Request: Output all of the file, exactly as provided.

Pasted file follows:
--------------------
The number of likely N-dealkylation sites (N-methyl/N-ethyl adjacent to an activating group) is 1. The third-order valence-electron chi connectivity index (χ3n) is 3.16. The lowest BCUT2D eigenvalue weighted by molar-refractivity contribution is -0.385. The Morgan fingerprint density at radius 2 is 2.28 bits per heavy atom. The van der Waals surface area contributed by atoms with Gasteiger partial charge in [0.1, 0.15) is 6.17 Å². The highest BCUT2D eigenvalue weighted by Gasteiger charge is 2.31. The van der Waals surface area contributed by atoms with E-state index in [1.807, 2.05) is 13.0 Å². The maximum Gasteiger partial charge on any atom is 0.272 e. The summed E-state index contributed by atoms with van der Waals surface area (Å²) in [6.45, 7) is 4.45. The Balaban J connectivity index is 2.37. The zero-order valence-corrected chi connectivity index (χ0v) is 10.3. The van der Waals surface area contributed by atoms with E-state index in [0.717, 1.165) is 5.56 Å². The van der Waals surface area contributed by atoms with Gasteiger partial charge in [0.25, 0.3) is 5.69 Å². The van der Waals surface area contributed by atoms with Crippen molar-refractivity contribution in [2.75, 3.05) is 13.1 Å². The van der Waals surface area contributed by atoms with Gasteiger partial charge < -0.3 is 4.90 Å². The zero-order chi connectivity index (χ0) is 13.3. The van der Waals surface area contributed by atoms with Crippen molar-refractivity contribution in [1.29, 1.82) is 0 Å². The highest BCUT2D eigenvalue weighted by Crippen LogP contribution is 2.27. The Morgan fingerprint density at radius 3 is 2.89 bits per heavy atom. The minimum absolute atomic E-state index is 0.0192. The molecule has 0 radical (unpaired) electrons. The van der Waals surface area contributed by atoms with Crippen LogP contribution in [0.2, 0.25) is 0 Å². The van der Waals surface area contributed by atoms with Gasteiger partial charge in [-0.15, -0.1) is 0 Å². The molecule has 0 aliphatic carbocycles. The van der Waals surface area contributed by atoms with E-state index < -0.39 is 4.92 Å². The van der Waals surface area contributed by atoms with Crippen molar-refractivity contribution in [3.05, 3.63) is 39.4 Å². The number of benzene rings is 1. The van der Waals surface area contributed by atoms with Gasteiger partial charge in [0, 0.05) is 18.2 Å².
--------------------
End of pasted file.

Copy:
The number of likely N-dealkylation sites (N-methyl/N-ethyl adjacent to an activating group) is 1. The third-order valence-electron chi connectivity index (χ3n) is 3.16. The lowest BCUT2D eigenvalue weighted by molar-refractivity contribution is -0.385. The Morgan fingerprint density at radius 2 is 2.28 bits per heavy atom. The van der Waals surface area contributed by atoms with Gasteiger partial charge in [0.1, 0.15) is 6.17 Å². The highest BCUT2D eigenvalue weighted by Gasteiger charge is 2.31. The van der Waals surface area contributed by atoms with E-state index in [1.807, 2.05) is 13.0 Å². The maximum Gasteiger partial charge on any atom is 0.272 e. The summed E-state index contributed by atoms with van der Waals surface area (Å²) in [6.45, 7) is 4.45. The Balaban J connectivity index is 2.37. The zero-order valence-corrected chi connectivity index (χ0v) is 10.3. The van der Waals surface area contributed by atoms with E-state index in [0.717, 1.165) is 5.56 Å². The van der Waals surface area contributed by atoms with Gasteiger partial charge in [0.25, 0.3) is 5.69 Å². The van der Waals surface area contributed by atoms with Crippen molar-refractivity contribution in [2.75, 3.05) is 13.1 Å². The van der Waals surface area contributed by atoms with Gasteiger partial charge < -0.3 is 4.90 Å². The zero-order chi connectivity index (χ0) is 13.3. The van der Waals surface area contributed by atoms with Crippen molar-refractivity contribution in [1.29, 1.82) is 0 Å². The highest BCUT2D eigenvalue weighted by Crippen LogP contribution is 2.27. The Morgan fingerprint density at radius 3 is 2.89 bits per heavy atom. The minimum absolute atomic E-state index is 0.0192. The molecule has 0 radical (unpaired) electrons. The van der Waals surface area contributed by atoms with Crippen LogP contribution in [0.2, 0.25) is 0 Å². The van der Waals surface area contributed by atoms with Gasteiger partial charge in [-0.15, -0.1) is 0 Å². The molecule has 0 aliphatic carbocycles. The van der Waals surface area contributed by atoms with E-state index < -0.39 is 4.92 Å². The van der Waals surface area contributed by atoms with Crippen molar-refractivity contribution in [3.05, 3.63) is 39.4 Å². The number of benzene rings is 1. The van der Waals surface area contributed by atoms with Gasteiger partial charge in [0, 0.05) is 18.2 Å².